Hashing passwords leads to the use of an interesting hacking technique called the rainbow table. A rainbow table contains all the possible hashes of all the key combinations that might have been used in a password, up to a given size. For example, all the single-character combinations are hashed, all the two-character combinations are hashed, and so on up to some finite limit (often 8 to 10 characters). If you get the SAM file then you can search the rainbow table for any matches. If you find a match, then the associated plaintext must be the password. Tools such as OphCrack boot into Linux and then run a rainbow table against the SAM file. However, larger rainbow tables are cumbersome. No current rainbow tables can handle passphrases of 20 characters or more.

Internet use Policy

Most organisations provide users with some sort of Internet access. There are several reasons for this. The most obvious reason is e-mail. However, that is hardly the only reason to have Internet access in a business. There is also the web, and even chat rooms. All of these can be used for legitimate purposes within any organisation but can also be serious security problems. Appropriate polices must be in place to govern the use of these technologies.

The web is a wonderful resource for a tremendous wealth of data. The Internet is also full with useful tutorials on various technologies. However, even non-technology-related business interests can be served via the web. Here are a few examples of legitimate business uses of the web:

  • Sales staff checking competitors websites to see what products or services they offer in what areas, perhaps even getting prices

  • Creditors checking a business’s AM Best or Standard and Poor’s rating to see how their business financial rating is doing

  • Business travelers checking weather conditions and getting prices for travel

Of course, other web activities are clearly not appropriate on a company’s network:

  • Using the web to search for a new job

  • Any pornographic use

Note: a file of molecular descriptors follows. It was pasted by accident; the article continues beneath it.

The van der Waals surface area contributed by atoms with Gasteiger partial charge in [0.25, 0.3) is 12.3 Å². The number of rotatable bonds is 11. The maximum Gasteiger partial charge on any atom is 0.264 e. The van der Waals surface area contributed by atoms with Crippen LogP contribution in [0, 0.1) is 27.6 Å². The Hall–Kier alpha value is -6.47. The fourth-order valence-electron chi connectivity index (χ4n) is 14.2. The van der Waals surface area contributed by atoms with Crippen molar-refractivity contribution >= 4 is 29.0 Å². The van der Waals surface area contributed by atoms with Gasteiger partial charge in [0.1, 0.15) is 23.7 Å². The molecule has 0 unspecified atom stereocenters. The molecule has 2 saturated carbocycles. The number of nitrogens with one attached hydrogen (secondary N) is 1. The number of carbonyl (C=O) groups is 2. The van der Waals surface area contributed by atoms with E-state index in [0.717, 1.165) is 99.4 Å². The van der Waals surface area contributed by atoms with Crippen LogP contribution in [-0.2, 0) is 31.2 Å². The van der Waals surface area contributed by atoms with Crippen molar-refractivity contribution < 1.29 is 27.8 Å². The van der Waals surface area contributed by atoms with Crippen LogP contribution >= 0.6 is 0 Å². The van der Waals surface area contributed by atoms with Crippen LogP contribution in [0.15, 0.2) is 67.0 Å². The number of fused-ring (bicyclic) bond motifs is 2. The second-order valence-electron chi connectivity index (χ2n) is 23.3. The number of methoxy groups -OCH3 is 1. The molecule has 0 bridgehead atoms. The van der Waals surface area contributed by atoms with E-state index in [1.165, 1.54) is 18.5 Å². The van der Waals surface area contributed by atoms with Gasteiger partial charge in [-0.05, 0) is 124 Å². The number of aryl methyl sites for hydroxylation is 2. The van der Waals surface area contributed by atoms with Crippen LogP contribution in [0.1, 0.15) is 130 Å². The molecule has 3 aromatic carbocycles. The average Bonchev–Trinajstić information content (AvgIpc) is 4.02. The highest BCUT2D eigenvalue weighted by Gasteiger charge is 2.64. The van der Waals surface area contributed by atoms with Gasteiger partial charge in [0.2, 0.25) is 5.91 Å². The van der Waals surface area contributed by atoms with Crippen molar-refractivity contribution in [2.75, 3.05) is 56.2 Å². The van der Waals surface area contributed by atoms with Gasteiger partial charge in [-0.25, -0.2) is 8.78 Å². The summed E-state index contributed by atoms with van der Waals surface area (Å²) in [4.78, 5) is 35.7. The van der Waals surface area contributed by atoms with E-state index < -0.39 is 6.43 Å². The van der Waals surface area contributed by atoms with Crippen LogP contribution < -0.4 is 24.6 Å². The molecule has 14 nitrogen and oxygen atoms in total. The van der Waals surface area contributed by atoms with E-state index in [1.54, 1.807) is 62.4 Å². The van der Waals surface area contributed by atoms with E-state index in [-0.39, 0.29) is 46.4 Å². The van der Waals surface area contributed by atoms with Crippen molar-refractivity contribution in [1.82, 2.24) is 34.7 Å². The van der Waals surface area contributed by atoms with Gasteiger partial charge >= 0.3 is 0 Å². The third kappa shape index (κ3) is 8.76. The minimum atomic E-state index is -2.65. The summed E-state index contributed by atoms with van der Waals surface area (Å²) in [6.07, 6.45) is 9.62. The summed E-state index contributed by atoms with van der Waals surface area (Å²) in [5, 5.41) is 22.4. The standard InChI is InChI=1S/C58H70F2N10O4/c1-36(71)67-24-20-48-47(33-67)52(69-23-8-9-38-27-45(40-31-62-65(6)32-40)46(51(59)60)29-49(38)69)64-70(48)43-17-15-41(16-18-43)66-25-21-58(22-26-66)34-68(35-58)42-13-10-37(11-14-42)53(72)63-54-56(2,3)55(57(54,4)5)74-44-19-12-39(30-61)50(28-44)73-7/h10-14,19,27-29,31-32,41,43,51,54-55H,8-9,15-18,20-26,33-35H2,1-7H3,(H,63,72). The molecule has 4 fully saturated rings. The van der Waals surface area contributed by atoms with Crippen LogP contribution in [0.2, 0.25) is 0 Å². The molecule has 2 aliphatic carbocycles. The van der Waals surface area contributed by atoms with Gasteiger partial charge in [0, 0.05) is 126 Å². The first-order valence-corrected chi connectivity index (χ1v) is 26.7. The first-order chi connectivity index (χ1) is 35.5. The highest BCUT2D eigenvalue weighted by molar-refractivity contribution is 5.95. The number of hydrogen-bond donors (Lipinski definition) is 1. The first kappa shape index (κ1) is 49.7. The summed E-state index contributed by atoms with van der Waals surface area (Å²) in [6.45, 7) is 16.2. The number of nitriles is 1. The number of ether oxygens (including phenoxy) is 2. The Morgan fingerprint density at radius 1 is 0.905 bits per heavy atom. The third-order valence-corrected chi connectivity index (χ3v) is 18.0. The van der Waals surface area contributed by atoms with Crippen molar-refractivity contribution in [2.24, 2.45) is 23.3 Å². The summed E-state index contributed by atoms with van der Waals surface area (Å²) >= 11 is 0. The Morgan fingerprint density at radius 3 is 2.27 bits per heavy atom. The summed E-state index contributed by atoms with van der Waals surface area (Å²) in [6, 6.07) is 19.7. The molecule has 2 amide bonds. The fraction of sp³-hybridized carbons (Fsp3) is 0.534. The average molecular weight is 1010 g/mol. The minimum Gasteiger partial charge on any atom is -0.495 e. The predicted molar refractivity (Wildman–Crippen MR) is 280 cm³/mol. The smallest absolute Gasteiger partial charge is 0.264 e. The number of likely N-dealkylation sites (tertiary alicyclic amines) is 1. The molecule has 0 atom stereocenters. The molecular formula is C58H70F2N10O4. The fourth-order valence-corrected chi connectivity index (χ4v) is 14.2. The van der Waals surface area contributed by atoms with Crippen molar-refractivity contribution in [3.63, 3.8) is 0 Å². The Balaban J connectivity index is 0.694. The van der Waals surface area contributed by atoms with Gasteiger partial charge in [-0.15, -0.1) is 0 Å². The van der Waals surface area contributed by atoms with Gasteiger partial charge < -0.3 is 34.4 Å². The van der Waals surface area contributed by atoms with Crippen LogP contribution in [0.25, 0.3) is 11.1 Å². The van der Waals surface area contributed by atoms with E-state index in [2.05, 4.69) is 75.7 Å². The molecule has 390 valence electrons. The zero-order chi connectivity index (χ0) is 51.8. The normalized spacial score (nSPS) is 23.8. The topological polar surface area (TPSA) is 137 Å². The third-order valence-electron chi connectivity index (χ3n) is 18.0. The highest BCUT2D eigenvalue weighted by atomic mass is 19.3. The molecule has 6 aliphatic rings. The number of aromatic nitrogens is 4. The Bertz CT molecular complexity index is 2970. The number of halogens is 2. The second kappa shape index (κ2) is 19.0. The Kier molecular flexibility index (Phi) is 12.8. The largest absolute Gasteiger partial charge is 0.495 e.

• Any use which violates local, state, or federal laws

  • Use of the web to conduct employee’s own business (i.e., an employee who is involved in another enterprise other than the company’s business, such as eBay)

In addition, there are grey areas. Some activities might be acceptable to some organisations but not to others. Such activities might include:

  • Online shopping during the employee’s lunch or break time

  • Reading news articles online during lunch or break time

  • Viewing humorous websites

What one person might view as absurdly obvious might not be to another. It is critical that any organisation have very clear policies detailing specifically what is and what is not acceptable use of the web at work. Giving clear examples of what is acceptable use and what is not is important. You should also remember that most proxy servers and many firewalls could block certain websites. This will help prevent employees from misusing the company’s web connection.

Email Attachments

Most business and even academic activity now occurs via e-mail. As we have discussed in several previous chapters, e-mail also happens to be the primary vehicle for virus distribution. This means that e-mail security is a significant issue for any network administrator.

Clearly you cannot simply ban all e-mail attachments. However, you can establish some guidelines for how to handle e-mail attachments. Users should open an attachment only if it meets the following criteria:

  • It was expected (i.e., the user requested documents from some colleague or client).

  • If it was not expected, it comes from a known source. If so, first contact that person and ask whether they sent the attachment. If so, open it.

  • It appears to be a legitimate business document (that is, a spread sheet, a document, a presentation, etc.).

It should be noted that some people might find such criteria unrealistic. There is no question they are inconvenient. However, with the prevalence of viruses, often attached to e-mail, these measures are sensible. Many people choose not to go to this level to try to avoid viruses, and that may be your choice as well. Just bear in mind that millions of computers are infected with some sort of virus every single year.

No one should ever open an attachment that meets any of the following criteria:

  • It comes from an unknown source.

  • It is some active code or executable.

  • It is an animation/movie.

  • The e-mail itself does not appear legitimate. (It seems to tempt you to open the attachment rather than simply being a legitimate business communication that happens to have an attachment.)

If the end user has any doubt whatsoever, then should not open the e-mail. Rather, should contact someone in the IT department who has been designated to handle security. That person can then either compare the e-mail subject line to known viruses or can simply come check out the e-mail personally. Then if it appears legitimate, the user can open the attachment.

Software Installation and Removal

This is one matter that does have an absolute answer. End users should not be allowed to install anything on their machine, including wall papers, screen savers, utilities etc. The best approach is to limit their administrative privileges so they cannot install anything. However, this should be coupled with a strong policy statement prohibiting the installation of anything on users’ PCs. If they wish to install something, it should first be scanned by the IT department and approved.